Excess sugar consumption has been a critical public health matter for some years.
Too much sugar in our diet can contribute to health problems such as obesity and diabetes. Large amounts of sugar are often found in soft drinks such as fizzy drinks and fruit juices, as well as many of the foods we commonly eat, from cereals to sauces. For instance, just one can of cola can contain nearly nine teaspoons of sugar when our recommended sugar intake shouldn’t exceed 5-6 teaspoons per day.
If high sugar levels are common in our diet, reducing our intake can be challenging, particularly if behaviours of consuming sugar have become strong habits over time. This is an area that IGHI’s Dr Gaby Judah, lecturer in behavioural sciences, has been investigating.
We caught up with Dr Judah to discuss her latest research looking at the effectiveness of swapping sugary drinks for water or diet drinks to reduce sugar consumption.
How big is the problem of excess sugar consumption?
“The overconsumption of sugar can lead to numerous health issues including type II diabetes, obesity and tooth decay. Treatments related to obesity cost the NHS approximately £5.1 billion each year according to Public Health England (PHE).
“Free sugars are those that are artificially added to food and drink and naturally found in products such as fruit juice and honey. The WHO recommends that our free sugar intake should be 10% of our total energy intake. Yet currently, in all age groups across England, PHE estimates it to be between 12-15%.
“Sugary drinks include soft drinks, fruit juices, energy drinks and iced teas. These account for around 25% of the total sugar intake in UK adults. Changing our habits in drinking SSBs could therefore be a way to reduce our overall consumption of sugar.”
How do we form habits when it comes to consuming sugary drinks?
“People can form helpful habits, such as flossing our teeth, or more unhealthy ones, like eating high sugar foods. We create habits by repeating the same behaviour in a particular situation, or context. Being in that very situation can automatically start prompting that behaviour. For example, we might pick up a sugary drink when we go to a cafe to buy our lunch during a working day. If people like the behaviour, then it feels rewarding, and this may reinforce the habit.”
What was the aim of your study?
“We know that swapping sugary drinks with water or low-calorie drinks can help to reduce sugar intake. However, there has only been limited research on the impact of how pleasurable something is on changing human behaviour and forming or breaking habits. The pleasure, or reward, associated with drinking sugary drinks can be expected to be important in driving our actions.
“In our study, we wanted to see if sugary drink consumption could be reduced and replaced by drinking water or a diet drink, and if the new habit forms and the sugary drink habit is weakened. We expected that as diet drinks will be similar in taste to sugary drinks, they would still be rewarding and an easier substitute to make than water.”
Tell us more about the trial.
“The trial took place online and lasted 8 weeks. We recruited 158 people over the age of 18 who wanted to reduce their sugar intake. Participants were randomly split into two groups. One group was advised to substitute their most commonly chosen sugary drink with water, and the other with diet drinks. Both groups had the same intervention designed to help them replace their sugary drink with a substitute drink.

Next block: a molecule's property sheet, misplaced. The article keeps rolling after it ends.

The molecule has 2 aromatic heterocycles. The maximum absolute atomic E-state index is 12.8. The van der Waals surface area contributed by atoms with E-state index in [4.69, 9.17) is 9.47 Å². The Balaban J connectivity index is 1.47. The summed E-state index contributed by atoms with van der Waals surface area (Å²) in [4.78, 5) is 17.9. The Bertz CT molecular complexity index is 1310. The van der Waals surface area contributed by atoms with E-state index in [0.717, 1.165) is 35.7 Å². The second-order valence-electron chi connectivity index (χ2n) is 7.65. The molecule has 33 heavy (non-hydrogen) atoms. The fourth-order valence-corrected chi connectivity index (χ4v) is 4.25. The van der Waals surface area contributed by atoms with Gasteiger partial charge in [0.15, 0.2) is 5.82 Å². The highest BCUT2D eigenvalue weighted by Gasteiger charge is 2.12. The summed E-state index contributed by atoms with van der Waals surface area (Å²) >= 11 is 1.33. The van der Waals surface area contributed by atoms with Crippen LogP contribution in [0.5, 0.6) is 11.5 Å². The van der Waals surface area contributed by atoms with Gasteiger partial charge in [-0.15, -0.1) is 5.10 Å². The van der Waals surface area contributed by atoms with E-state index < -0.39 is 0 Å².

“We created a really detailed intervention plan for participants. We asked people where and when they typically bought and drank sugary drinks – whether it’s on their supermarket shop, lunch break or after work. We suggested that they use this information to help make a detailed plan for alternatives. For example, when in the supermarket on a Saturday, they might plan to buy fizzy water instead of cans of cola. This strategy is called an ‘implementation intention’, where you make specific plans to change behaviour based on where and when this will take place. Implementation intentions can be used to support starting a new behaviour or substituting an unwanted habit for a new behaviour.”
What were the findings?
“Surprisingly, there were no differences between the diet drink and water groups in how much they reported liking their alternative drinks. Therefore, there was no difference in sugary drink or alternative drink consumption or habit between the two groups.
“However, we still found that at the end of the study, people who liked the alternative drink more than their sugary drink, were more likely to have reduced their consumption of the sugary drink, and to have formed habits for the alternative drink. The same was found for participants who came to like their alternative drink more than they did at the start of the trial.”
What are the implications of this?
“Diet drinks are not necessarily very good for us, so one could argue that from a public health perspective, it would be better to advise people to drink water instead. However, being intrinsically motivated (which includes feeling in control of what you do) is important when changing behaviour and forming habits. Efforts to change habits for drinking sugary drinks (as well as other behaviours) are likely to be more effective if we are not too prescriptive about the best alternative drink, and let people decide for themselves what they prefer. Our findings show that it is important to consider how much alternative options are liked, as this will have an impact on changing the behaviour and forming new, healthier habits.”
Read about the study, ‘A Habit-Based Randomised Controlled Trial to Reduce Sugar-Sweetened Beverage Consumption: the Impact of the Substituted Beverage on Behaviour and Habit Strength’ in full here.